Article by Dr. McKenna Hereford
When we talk about mental health concerns, most people immediately think about depression. We probably picture someone who’s sad, seems hopeless, and/or stops spending time with people. You might also think of that Zoloft commercial from many years ago with the blob that appears very sad in a muted color scheme and stops bouncing around as much. This mental picture we might have is not wrong! When we consider typical experiences of depression, whether passing mood or a persistent clinical level, people often experience some combination of those symptoms. This doesn’t capture the entire experience of depression, though. It’s important to discuss a variety of “pictures” of depression. Many people might feel left out or misunderstood when others miss some of these experiences! People might also slip through the cracks if some of these signs are missed. Below are just three examples to be aware of.
#1 – Anger
This one might throw people off! Sadness is the typical emotion we think of when we hear “depression.” However, not everyone shows sadness in their daily lives and then might also not show sadness while depressed. If you are in an environment, or were raised in an environment, where you cannot safely experience sadness, anger might be an alternative. If we think about this from a chemical perspective, depression tends to create some imbalance in our emotions in general, and irritability is a relatively common experience of depression. Sprinkle some genetics in the mix, and you might be more likely to feel grumpy, irritable, or angry more often than sadness.
People might also experience a range of emotions that are not immediately considered to be sadness. For example, studies looking at Black men in college show an experience of anger or “numbness” when feeling depressed over the typical sadness we might expect to see in depression. This is really important, because if people do not feel seen or have language/understanding to describe their experience, they might feel invalidated or lost. Historically, researchers studying depression have left out large groups of people which has left a limited understanding of what depression looks like in people.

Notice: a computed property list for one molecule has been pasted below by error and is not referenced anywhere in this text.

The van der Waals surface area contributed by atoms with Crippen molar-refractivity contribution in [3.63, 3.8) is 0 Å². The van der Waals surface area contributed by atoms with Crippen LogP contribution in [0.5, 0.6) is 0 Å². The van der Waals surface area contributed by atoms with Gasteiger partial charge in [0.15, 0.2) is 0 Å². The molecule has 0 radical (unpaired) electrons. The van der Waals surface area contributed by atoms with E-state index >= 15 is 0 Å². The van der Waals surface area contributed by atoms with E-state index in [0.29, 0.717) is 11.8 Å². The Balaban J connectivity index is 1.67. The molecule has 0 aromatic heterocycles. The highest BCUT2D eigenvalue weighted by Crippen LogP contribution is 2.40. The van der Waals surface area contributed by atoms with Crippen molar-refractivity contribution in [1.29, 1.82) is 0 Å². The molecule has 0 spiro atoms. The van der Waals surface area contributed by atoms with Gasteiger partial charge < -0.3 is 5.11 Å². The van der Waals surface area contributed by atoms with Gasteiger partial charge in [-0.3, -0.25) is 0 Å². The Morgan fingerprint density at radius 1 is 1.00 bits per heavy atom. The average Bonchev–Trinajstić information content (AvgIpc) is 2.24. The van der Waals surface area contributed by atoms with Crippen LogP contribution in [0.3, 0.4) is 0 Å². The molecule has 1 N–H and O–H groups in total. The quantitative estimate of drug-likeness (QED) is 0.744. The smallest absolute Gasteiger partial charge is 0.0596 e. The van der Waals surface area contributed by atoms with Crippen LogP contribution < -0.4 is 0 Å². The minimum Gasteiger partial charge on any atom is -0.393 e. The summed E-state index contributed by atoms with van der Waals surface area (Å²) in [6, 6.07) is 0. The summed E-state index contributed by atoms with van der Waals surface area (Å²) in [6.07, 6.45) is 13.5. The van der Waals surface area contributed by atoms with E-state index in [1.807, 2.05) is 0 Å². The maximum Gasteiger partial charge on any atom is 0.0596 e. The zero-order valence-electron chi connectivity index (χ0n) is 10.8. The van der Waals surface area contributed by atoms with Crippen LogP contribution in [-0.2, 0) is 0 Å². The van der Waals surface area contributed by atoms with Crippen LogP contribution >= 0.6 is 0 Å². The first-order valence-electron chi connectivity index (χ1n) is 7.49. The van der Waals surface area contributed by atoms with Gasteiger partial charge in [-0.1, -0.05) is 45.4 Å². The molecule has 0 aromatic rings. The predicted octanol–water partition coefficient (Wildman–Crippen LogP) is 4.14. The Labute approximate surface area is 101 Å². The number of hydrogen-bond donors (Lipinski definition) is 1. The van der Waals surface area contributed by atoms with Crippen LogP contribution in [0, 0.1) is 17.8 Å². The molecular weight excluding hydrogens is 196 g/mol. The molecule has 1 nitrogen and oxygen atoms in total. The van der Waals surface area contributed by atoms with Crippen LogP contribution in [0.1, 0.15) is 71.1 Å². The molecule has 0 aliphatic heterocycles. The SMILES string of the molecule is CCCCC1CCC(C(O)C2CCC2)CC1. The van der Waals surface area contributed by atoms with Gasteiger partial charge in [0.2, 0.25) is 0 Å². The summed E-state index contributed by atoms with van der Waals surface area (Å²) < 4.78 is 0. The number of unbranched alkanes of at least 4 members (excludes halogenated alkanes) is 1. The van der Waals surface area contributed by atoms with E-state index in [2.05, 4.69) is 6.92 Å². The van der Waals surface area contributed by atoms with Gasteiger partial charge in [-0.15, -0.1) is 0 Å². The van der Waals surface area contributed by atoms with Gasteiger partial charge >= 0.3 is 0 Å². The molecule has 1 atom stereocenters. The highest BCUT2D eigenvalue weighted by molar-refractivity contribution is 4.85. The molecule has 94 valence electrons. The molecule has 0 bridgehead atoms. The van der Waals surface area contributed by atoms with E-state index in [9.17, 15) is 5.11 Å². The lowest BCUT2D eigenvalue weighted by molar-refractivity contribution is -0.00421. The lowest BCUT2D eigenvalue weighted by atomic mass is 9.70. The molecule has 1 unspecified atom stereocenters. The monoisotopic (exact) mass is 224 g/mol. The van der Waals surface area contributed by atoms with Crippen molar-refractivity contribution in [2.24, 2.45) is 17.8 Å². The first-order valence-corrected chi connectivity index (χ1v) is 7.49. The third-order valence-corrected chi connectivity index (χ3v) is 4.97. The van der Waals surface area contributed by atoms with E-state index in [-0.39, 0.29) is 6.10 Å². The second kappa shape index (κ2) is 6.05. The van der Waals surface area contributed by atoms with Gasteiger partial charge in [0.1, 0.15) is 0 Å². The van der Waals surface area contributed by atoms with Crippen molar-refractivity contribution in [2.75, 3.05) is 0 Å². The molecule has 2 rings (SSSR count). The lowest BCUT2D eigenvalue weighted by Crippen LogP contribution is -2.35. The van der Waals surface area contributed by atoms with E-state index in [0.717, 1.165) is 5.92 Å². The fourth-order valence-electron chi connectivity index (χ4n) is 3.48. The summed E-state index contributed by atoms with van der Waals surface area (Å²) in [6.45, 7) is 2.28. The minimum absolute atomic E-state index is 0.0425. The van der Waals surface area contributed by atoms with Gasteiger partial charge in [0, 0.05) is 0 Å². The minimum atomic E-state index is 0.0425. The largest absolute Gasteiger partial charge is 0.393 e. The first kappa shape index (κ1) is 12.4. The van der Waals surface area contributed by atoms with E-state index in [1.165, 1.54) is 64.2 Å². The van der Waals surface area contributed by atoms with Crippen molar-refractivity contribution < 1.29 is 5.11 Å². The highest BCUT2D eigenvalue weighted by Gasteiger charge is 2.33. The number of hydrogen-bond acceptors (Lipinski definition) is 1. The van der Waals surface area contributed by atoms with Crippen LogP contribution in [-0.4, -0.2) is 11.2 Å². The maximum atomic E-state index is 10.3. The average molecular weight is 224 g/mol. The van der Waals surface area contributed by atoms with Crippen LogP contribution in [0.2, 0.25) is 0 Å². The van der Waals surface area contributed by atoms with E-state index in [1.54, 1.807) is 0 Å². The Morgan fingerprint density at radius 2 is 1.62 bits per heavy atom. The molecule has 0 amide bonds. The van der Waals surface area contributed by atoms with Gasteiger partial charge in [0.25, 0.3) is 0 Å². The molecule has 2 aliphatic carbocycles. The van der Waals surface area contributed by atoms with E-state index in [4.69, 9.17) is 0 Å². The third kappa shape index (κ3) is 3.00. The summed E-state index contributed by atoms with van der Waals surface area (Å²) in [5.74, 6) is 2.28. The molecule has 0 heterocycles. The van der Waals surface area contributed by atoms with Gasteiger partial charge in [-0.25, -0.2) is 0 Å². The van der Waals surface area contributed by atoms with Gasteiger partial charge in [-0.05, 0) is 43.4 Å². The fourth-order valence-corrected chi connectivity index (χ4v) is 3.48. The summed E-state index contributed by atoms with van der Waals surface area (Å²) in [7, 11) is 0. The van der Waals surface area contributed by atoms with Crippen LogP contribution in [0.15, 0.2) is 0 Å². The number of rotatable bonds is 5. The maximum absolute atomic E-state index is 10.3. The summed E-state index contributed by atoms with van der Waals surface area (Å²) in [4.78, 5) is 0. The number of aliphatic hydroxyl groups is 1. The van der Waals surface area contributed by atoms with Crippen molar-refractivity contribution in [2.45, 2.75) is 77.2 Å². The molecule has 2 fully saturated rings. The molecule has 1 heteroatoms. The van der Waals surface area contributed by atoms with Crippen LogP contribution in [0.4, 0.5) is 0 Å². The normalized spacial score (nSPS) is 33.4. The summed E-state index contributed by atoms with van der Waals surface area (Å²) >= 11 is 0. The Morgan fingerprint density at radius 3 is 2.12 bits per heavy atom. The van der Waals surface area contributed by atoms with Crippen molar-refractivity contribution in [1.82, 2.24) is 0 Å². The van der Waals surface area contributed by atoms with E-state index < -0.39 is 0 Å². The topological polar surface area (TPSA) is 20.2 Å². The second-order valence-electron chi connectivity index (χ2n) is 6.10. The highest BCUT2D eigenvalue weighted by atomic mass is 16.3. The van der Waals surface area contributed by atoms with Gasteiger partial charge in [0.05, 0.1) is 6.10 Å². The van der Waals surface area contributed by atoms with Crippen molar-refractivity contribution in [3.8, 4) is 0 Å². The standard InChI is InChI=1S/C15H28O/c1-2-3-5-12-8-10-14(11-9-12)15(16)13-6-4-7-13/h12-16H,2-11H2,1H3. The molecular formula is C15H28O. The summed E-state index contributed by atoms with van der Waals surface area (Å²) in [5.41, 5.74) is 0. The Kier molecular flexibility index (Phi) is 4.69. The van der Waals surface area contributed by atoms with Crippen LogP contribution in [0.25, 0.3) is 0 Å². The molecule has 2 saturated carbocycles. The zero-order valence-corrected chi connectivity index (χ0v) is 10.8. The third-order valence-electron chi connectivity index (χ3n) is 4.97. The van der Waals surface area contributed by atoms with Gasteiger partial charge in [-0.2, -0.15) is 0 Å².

#2 – Changes in Appetite
Did you know people who are experiencing depression might experience appetite changes in either direction? Some people experience a reduction in appetite, while others experience an increase! Researchers aren’t clear yet on why people experience either a reduction or increase, but this is important to pay attention to. This makes sense, though, because we might also react differently when feeling a higher level of stress: some people “stress eat” while others feel no appetite and lose interest in eating. When depressed, maybe you aren’t experiencing the typical emotional reactions, but you notice changes in sleep or appetite. This is a great way to check in with yourself about how you’re feeling recently: emotionally, physically, and relationally with others! Have you experienced low energy and no desire to eat in a way that’s unusual for you? These are things to consider about your overall well-being.
#3 – Withdrawing from Spiritual/Religious Practices
Withdrawing from friends is usually a common red flag we know to look for, but what about withdrawing from things that align with our values? When people are depressed, they might stop attending services, practicing readings, engaging in yoga, or going on walks in nature. Whether someone has specific religious practices or activities that provide them a sense of meaning, these activities might be impacted when people are feeling depressed. Importantly, these practices can help provide a buffer against feeling depressed as well. Once people have lost the motivation or interest in the activities that create a sense of connection and meaning, whatever that looks like for each person, that can unfortunately contribute to a cycle of feeling more depressed and then further distance from these activities. Incorporating existing or new practices that strengthen a sense of meaning or connection to the world/others can start combating symptoms of depression.
These three signs, along with restlessness and changes in academic performance, are experiences you might not first consider as depression. Restlessness, for example, is usually the opposite of what we consider when we think of depression. Of course, changes in these areas might also indicate other challenges as well, and that’s why noticing any new changes might be helpful.
Considering any of these experiences as a “check engine light” might help you increase awareness of any changes and language to use in therapy. Noticing the variety of depression experiences might also help others! Think about kids who might be not performing as well in school or seem more irritable. Think about your friends that have canceled yoga or have not attended church recently. Reaching out to our community when we notice any changes could provide an opening for support and connection! If you’re noticing any of these changes, give us a call to schedule an appointment.